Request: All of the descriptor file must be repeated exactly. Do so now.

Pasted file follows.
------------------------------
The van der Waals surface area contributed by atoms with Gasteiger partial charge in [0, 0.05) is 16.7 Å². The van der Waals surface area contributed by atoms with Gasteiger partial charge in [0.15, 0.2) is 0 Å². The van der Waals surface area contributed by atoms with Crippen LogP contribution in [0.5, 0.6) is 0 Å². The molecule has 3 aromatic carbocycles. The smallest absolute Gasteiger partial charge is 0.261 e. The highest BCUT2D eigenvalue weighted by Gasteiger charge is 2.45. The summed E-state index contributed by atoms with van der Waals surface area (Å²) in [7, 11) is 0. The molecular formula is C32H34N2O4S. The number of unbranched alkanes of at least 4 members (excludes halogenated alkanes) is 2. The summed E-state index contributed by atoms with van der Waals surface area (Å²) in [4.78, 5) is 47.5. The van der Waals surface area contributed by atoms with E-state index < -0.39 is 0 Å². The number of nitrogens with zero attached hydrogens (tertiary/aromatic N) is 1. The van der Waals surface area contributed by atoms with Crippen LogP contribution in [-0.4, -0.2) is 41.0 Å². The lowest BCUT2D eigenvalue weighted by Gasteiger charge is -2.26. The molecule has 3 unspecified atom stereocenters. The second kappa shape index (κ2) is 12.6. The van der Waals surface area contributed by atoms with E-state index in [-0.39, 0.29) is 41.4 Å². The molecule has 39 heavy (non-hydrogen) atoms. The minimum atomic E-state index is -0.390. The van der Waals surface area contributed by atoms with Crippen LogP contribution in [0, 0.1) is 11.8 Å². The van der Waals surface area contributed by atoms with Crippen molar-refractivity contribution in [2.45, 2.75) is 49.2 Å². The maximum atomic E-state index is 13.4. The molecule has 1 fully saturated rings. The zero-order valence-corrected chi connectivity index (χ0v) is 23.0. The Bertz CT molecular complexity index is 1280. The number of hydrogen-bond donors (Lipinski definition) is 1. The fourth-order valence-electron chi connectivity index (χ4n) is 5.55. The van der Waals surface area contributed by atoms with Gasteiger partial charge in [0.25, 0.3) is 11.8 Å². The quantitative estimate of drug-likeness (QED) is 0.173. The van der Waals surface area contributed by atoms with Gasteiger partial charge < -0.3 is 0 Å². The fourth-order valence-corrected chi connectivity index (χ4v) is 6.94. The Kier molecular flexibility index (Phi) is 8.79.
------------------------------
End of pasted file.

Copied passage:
The van der Waals surface area contributed by atoms with Gasteiger partial charge in [0, 0.05) is 16.7 Å². The van der Waals surface area contributed by atoms with Gasteiger partial charge in [0.15, 0.2) is 0 Å². The van der Waals surface area contributed by atoms with Crippen LogP contribution in [0.5, 0.6) is 0 Å². The molecule has 3 aromatic carbocycles. The smallest absolute Gasteiger partial charge is 0.261 e. The highest BCUT2D eigenvalue weighted by Gasteiger charge is 2.45. The summed E-state index contributed by atoms with van der Waals surface area (Å²) in [7, 11) is 0. The molecular formula is C32H34N2O4S. The number of unbranched alkanes of at least 4 members (excludes halogenated alkanes) is 2. The summed E-state index contributed by atoms with van der Waals surface area (Å²) in [4.78, 5) is 47.5. The van der Waals surface area contributed by atoms with E-state index < -0.39 is 0 Å². The number of nitrogens with zero attached hydrogens (tertiary/aromatic N) is 1. The van der Waals surface area contributed by atoms with Crippen LogP contribution in [-0.4, -0.2) is 41.0 Å². The lowest BCUT2D eigenvalue weighted by Gasteiger charge is -2.26. The molecule has 3 unspecified atom stereocenters. The second kappa shape index (κ2) is 12.6. The van der Waals surface area contributed by atoms with E-state index in [-0.39, 0.29) is 41.4 Å². The molecule has 39 heavy (non-hydrogen) atoms. The minimum atomic E-state index is -0.390. The van der Waals surface area contributed by atoms with Crippen LogP contribution in [0, 0.1) is 11.8 Å². The van der Waals surface area contributed by atoms with Crippen molar-refractivity contribution in [2.45, 2.75) is 49.2 Å². The maximum atomic E-state index is 13.4. The molecule has 1 fully saturated rings. The zero-order valence-corrected chi connectivity index (χ0v) is 23.0. The Bertz CT molecular complexity index is 1280. The number of hydrogen-bond donors (Lipinski definition) is 1. The fourth-order valence-electron chi connectivity index (χ4n) is 5.55. The van der Waals surface area contributed by atoms with Gasteiger partial charge in [0.25, 0.3) is 11.8 Å². The quantitative estimate of drug-likeness (QED) is 0.173. The van der Waals surface area contributed by atoms with Gasteiger partial charge < -0.3 is 0 Å². The fourth-order valence-corrected chi connectivity index (χ4v) is 6.94. The Kier molecular flexibility index (Phi) is 8.79.